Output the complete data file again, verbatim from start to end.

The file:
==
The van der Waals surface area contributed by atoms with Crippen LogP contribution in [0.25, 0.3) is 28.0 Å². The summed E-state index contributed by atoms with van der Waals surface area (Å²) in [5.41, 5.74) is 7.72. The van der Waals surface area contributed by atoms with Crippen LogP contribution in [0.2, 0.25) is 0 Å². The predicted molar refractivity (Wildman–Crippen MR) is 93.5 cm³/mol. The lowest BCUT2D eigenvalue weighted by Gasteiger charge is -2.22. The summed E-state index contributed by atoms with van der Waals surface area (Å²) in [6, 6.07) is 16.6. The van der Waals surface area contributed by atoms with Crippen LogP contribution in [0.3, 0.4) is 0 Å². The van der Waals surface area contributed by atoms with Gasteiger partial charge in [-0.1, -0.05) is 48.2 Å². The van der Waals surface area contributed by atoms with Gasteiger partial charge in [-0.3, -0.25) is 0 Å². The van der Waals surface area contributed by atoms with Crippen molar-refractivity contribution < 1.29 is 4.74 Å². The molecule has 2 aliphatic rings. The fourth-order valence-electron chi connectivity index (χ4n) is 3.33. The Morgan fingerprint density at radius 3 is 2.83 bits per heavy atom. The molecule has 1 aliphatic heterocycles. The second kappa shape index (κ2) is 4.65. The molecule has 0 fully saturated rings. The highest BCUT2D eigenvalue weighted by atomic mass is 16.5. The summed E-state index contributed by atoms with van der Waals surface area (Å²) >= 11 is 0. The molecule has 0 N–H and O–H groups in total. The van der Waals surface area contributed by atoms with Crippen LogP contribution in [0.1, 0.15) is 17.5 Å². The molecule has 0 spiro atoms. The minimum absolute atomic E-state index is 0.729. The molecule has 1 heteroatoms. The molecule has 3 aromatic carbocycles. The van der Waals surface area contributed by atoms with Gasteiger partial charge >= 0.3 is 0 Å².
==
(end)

The van der Waals surface area contributed by atoms with Crippen LogP contribution in [0.25, 0.3) is 28.0 Å². The summed E-state index contributed by atoms with van der Waals surface area (Å²) in [5.41, 5.74) is 7.72. The van der Waals surface area contributed by atoms with Crippen LogP contribution in [0.2, 0.25) is 0 Å². The predicted molar refractivity (Wildman–Crippen MR) is 93.5 cm³/mol. The lowest BCUT2D eigenvalue weighted by Gasteiger charge is -2.22. The summed E-state index contributed by atoms with van der Waals surface area (Å²) in [6, 6.07) is 16.6. The van der Waals surface area contributed by atoms with Crippen LogP contribution in [0.3, 0.4) is 0 Å². The van der Waals surface area contributed by atoms with Gasteiger partial charge in [-0.1, -0.05) is 48.2 Å². The van der Waals surface area contributed by atoms with Gasteiger partial charge in [-0.3, -0.25) is 0 Å². The van der Waals surface area contributed by atoms with Crippen molar-refractivity contribution < 1.29 is 4.74 Å². The molecule has 2 aliphatic rings. The fourth-order valence-electron chi connectivity index (χ4n) is 3.33. The Morgan fingerprint density at radius 3 is 2.83 bits per heavy atom. The molecule has 1 aliphatic heterocycles. The second kappa shape index (κ2) is 4.65. The molecule has 0 fully saturated rings. The highest BCUT2D eigenvalue weighted by atomic mass is 16.5. The summed E-state index contributed by atoms with van der Waals surface area (Å²) >= 11 is 0. The molecule has 0 N–H and O–H groups in total. The van der Waals surface area contributed by atoms with Crippen LogP contribution in [0.1, 0.15) is 17.5 Å². The molecule has 0 spiro atoms. The minimum absolute atomic E-state index is 0.729. The molecule has 1 heteroatoms. The molecule has 3 aromatic carbocycles. The van der Waals surface area contributed by atoms with Gasteiger partial charge >= 0.3 is 0 Å².